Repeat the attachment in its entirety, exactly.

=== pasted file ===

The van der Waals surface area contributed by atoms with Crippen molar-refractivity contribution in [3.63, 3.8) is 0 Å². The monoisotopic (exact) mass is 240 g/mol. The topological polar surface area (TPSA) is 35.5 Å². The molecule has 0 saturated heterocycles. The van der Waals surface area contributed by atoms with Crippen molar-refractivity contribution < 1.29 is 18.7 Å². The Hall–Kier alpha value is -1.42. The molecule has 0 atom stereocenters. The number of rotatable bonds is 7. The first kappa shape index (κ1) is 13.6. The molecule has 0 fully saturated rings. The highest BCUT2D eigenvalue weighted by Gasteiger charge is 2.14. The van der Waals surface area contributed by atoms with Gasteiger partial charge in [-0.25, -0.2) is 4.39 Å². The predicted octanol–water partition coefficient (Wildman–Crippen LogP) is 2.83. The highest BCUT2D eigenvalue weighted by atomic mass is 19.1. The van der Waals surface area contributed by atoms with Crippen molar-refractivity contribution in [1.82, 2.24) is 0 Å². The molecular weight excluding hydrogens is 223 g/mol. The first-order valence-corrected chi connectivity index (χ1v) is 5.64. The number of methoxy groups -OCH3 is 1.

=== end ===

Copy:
The van der Waals surface area contributed by atoms with Crippen molar-refractivity contribution in [3.63, 3.8) is 0 Å². The monoisotopic (exact) mass is 240 g/mol. The topological polar surface area (TPSA) is 35.5 Å². The molecule has 0 saturated heterocycles. The van der Waals surface area contributed by atoms with Crippen molar-refractivity contribution < 1.29 is 18.7 Å². The Hall–Kier alpha value is -1.42. The molecule has 0 atom stereocenters. The number of rotatable bonds is 7. The first kappa shape index (κ1) is 13.6. The molecule has 0 fully saturated rings. The highest BCUT2D eigenvalue weighted by Gasteiger charge is 2.14. The van der Waals surface area contributed by atoms with Gasteiger partial charge in [-0.25, -0.2) is 4.39 Å². The predicted octanol–water partition coefficient (Wildman–Crippen LogP) is 2.83. The highest BCUT2D eigenvalue weighted by atomic mass is 19.1. The van der Waals surface area contributed by atoms with Crippen molar-refractivity contribution in [1.82, 2.24) is 0 Å². The molecular weight excluding hydrogens is 223 g/mol. The first-order valence-corrected chi connectivity index (χ1v) is 5.64. The number of methoxy groups -OCH3 is 1.